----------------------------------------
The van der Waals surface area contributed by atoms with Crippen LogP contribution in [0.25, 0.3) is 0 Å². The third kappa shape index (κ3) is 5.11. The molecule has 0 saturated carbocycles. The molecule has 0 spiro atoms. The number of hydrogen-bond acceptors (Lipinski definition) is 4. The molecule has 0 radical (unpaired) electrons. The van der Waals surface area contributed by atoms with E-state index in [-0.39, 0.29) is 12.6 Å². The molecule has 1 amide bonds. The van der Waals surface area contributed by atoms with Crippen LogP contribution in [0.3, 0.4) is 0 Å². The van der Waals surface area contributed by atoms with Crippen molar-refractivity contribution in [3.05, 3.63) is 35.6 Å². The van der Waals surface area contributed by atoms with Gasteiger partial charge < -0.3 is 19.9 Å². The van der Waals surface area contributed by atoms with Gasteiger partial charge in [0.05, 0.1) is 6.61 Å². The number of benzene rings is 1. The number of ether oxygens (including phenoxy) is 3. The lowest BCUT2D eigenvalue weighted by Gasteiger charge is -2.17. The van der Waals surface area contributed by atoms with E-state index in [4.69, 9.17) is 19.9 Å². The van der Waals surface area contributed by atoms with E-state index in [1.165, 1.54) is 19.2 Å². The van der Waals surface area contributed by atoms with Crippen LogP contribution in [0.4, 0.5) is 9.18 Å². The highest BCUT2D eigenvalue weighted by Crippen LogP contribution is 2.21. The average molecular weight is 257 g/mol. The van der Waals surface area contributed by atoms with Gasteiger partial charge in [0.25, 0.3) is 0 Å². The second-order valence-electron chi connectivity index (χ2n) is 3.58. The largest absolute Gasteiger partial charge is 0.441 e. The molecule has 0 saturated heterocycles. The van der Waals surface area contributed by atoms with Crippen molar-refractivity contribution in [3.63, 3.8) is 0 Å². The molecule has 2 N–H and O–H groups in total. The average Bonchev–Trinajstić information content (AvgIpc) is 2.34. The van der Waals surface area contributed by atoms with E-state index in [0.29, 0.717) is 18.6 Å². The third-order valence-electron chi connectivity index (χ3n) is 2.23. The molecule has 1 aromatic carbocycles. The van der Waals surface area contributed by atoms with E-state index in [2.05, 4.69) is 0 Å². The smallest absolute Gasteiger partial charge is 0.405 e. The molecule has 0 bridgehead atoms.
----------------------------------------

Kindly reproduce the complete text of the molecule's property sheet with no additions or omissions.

The van der Waals surface area contributed by atoms with Crippen LogP contribution in [0.25, 0.3) is 0 Å². The third kappa shape index (κ3) is 5.11. The molecule has 0 saturated carbocycles. The molecule has 0 spiro atoms. The number of hydrogen-bond acceptors (Lipinski definition) is 4. The molecule has 0 radical (unpaired) electrons. The van der Waals surface area contributed by atoms with E-state index in [-0.39, 0.29) is 12.6 Å². The molecule has 1 amide bonds. The van der Waals surface area contributed by atoms with Crippen LogP contribution in [0.3, 0.4) is 0 Å². The van der Waals surface area contributed by atoms with Crippen molar-refractivity contribution in [3.05, 3.63) is 35.6 Å². The van der Waals surface area contributed by atoms with Gasteiger partial charge < -0.3 is 19.9 Å². The van der Waals surface area contributed by atoms with Gasteiger partial charge in [0.05, 0.1) is 6.61 Å². The number of benzene rings is 1. The number of ether oxygens (including phenoxy) is 3. The lowest BCUT2D eigenvalue weighted by Gasteiger charge is -2.17. The van der Waals surface area contributed by atoms with E-state index in [4.69, 9.17) is 19.9 Å². The van der Waals surface area contributed by atoms with E-state index in [1.165, 1.54) is 19.2 Å². The van der Waals surface area contributed by atoms with Crippen LogP contribution in [0.4, 0.5) is 9.18 Å². The highest BCUT2D eigenvalue weighted by Crippen LogP contribution is 2.21. The average molecular weight is 257 g/mol. The van der Waals surface area contributed by atoms with Gasteiger partial charge in [0.25, 0.3) is 0 Å². The second-order valence-electron chi connectivity index (χ2n) is 3.58. The largest absolute Gasteiger partial charge is 0.441 e. The molecule has 0 saturated heterocycles. The van der Waals surface area contributed by atoms with Crippen molar-refractivity contribution in [3.63, 3.8) is 0 Å². The molecule has 2 N–H and O–H groups in total. The average Bonchev–Trinajstić information content (AvgIpc) is 2.34. The van der Waals surface area contributed by atoms with E-state index in [0.29, 0.717) is 18.6 Å². The third-order valence-electron chi connectivity index (χ3n) is 2.23. The molecule has 1 aromatic carbocycles. The van der Waals surface area contributed by atoms with E-state index in [2.05, 4.69) is 0 Å². The smallest absolute Gasteiger partial charge is 0.405 e. The molecule has 0 bridgehead atoms.